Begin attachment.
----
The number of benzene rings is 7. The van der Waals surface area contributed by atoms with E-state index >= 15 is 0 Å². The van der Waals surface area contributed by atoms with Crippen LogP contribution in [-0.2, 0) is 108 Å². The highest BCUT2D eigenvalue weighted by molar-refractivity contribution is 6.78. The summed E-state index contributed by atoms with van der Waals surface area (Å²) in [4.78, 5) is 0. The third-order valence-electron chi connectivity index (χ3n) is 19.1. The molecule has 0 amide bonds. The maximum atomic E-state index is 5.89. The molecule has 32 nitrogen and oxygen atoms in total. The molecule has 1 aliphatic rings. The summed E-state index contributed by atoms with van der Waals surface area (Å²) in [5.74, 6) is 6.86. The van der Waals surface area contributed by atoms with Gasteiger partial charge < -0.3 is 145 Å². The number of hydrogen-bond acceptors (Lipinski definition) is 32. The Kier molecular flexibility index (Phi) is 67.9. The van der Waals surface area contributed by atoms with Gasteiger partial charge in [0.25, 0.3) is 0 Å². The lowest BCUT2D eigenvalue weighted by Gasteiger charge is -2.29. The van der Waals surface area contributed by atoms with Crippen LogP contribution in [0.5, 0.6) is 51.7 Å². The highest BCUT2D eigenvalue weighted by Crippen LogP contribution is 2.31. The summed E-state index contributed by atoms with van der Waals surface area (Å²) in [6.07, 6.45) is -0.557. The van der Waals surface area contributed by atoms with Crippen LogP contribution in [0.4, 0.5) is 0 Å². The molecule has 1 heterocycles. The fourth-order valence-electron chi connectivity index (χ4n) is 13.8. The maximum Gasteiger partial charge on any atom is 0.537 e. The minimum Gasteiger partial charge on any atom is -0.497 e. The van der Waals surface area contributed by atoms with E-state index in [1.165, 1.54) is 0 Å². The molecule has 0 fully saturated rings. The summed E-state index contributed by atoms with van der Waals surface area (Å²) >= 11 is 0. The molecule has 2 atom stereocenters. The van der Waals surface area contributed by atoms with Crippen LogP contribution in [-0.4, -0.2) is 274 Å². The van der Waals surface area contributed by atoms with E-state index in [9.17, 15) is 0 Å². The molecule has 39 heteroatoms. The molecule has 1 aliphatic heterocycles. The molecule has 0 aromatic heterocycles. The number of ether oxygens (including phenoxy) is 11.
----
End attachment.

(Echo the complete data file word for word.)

The number of benzene rings is 7. The van der Waals surface area contributed by atoms with E-state index >= 15 is 0 Å². The van der Waals surface area contributed by atoms with Crippen LogP contribution in [-0.2, 0) is 108 Å². The highest BCUT2D eigenvalue weighted by molar-refractivity contribution is 6.78. The summed E-state index contributed by atoms with van der Waals surface area (Å²) in [4.78, 5) is 0. The third-order valence-electron chi connectivity index (χ3n) is 19.1. The molecule has 0 amide bonds. The maximum atomic E-state index is 5.89. The molecule has 32 nitrogen and oxygen atoms in total. The molecule has 1 aliphatic rings. The summed E-state index contributed by atoms with van der Waals surface area (Å²) in [5.74, 6) is 6.86. The van der Waals surface area contributed by atoms with Gasteiger partial charge < -0.3 is 145 Å². The number of hydrogen-bond acceptors (Lipinski definition) is 32. The Kier molecular flexibility index (Phi) is 67.9. The van der Waals surface area contributed by atoms with Gasteiger partial charge in [0.25, 0.3) is 0 Å². The lowest BCUT2D eigenvalue weighted by Gasteiger charge is -2.29. The van der Waals surface area contributed by atoms with Crippen LogP contribution in [0.5, 0.6) is 51.7 Å². The highest BCUT2D eigenvalue weighted by Crippen LogP contribution is 2.31. The summed E-state index contributed by atoms with van der Waals surface area (Å²) in [6.07, 6.45) is -0.557. The van der Waals surface area contributed by atoms with Crippen LogP contribution in [0.4, 0.5) is 0 Å². The molecule has 1 heterocycles. The fourth-order valence-electron chi connectivity index (χ4n) is 13.8. The maximum Gasteiger partial charge on any atom is 0.537 e. The minimum Gasteiger partial charge on any atom is -0.497 e. The van der Waals surface area contributed by atoms with E-state index in [1.165, 1.54) is 0 Å². The molecule has 0 fully saturated rings. The summed E-state index contributed by atoms with van der Waals surface area (Å²) >= 11 is 0. The molecule has 2 atom stereocenters. The van der Waals surface area contributed by atoms with Crippen LogP contribution in [-0.4, -0.2) is 274 Å². The van der Waals surface area contributed by atoms with E-state index in [9.17, 15) is 0 Å². The molecule has 39 heteroatoms. The molecule has 1 aliphatic heterocycles. The molecule has 0 aromatic heterocycles. The number of ether oxygens (including phenoxy) is 11.